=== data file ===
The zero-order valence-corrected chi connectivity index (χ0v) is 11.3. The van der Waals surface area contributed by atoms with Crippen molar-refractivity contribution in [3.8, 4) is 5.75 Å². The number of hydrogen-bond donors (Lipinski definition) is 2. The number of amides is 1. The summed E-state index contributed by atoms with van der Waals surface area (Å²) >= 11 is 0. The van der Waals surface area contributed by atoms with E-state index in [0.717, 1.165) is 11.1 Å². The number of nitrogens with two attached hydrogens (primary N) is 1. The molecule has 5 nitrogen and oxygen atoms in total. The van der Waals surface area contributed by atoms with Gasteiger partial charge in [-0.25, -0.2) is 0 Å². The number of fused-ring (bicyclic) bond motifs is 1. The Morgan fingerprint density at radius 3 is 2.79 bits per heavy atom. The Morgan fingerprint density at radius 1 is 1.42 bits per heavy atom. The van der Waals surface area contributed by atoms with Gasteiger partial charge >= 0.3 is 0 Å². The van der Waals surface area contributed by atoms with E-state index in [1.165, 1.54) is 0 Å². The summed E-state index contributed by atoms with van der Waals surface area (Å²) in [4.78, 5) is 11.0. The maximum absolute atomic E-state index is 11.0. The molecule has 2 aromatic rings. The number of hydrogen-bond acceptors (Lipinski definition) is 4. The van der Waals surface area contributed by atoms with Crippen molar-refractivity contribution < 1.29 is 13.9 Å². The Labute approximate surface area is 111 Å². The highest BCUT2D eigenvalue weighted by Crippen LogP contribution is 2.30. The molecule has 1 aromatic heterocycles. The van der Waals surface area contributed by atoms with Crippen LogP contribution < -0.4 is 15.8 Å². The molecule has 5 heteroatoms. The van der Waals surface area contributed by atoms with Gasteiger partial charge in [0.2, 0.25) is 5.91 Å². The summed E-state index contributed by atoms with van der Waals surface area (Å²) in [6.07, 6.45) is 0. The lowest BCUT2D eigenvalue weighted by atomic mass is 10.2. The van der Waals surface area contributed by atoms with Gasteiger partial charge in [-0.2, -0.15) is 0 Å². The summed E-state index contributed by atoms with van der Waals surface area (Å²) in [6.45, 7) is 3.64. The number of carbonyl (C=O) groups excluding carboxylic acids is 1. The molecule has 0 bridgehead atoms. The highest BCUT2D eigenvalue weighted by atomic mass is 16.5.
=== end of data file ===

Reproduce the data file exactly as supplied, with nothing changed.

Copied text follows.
The zero-order valence-corrected chi connectivity index (χ0v) is 11.3. The van der Waals surface area contributed by atoms with Crippen molar-refractivity contribution in [3.8, 4) is 5.75 Å². The number of hydrogen-bond donors (Lipinski definition) is 2. The number of amides is 1. The summed E-state index contributed by atoms with van der Waals surface area (Å²) >= 11 is 0. The van der Waals surface area contributed by atoms with E-state index in [0.717, 1.165) is 11.1 Å². The number of nitrogens with two attached hydrogens (primary N) is 1. The molecule has 5 nitrogen and oxygen atoms in total. The van der Waals surface area contributed by atoms with Gasteiger partial charge in [-0.25, -0.2) is 0 Å². The number of fused-ring (bicyclic) bond motifs is 1. The Morgan fingerprint density at radius 3 is 2.79 bits per heavy atom. The Morgan fingerprint density at radius 1 is 1.42 bits per heavy atom. The van der Waals surface area contributed by atoms with Gasteiger partial charge >= 0.3 is 0 Å². The van der Waals surface area contributed by atoms with E-state index in [1.165, 1.54) is 0 Å². The summed E-state index contributed by atoms with van der Waals surface area (Å²) in [4.78, 5) is 11.0. The maximum absolute atomic E-state index is 11.0. The molecule has 2 aromatic rings. The number of hydrogen-bond acceptors (Lipinski definition) is 4. The van der Waals surface area contributed by atoms with Crippen molar-refractivity contribution < 1.29 is 13.9 Å². The Labute approximate surface area is 111 Å². The highest BCUT2D eigenvalue weighted by Crippen LogP contribution is 2.30. The molecule has 1 aromatic heterocycles. The van der Waals surface area contributed by atoms with Crippen LogP contribution < -0.4 is 15.8 Å². The molecule has 5 heteroatoms. The van der Waals surface area contributed by atoms with Gasteiger partial charge in [0.2, 0.25) is 5.91 Å². The summed E-state index contributed by atoms with van der Waals surface area (Å²) in [6.07, 6.45) is 0. The lowest BCUT2D eigenvalue weighted by atomic mass is 10.2. The van der Waals surface area contributed by atoms with Gasteiger partial charge in [-0.2, -0.15) is 0 Å². The summed E-state index contributed by atoms with van der Waals surface area (Å²) in [6.45, 7) is 3.64. The number of carbonyl (C=O) groups excluding carboxylic acids is 1. The molecule has 0 bridgehead atoms. The highest BCUT2D eigenvalue weighted by atomic mass is 16.5.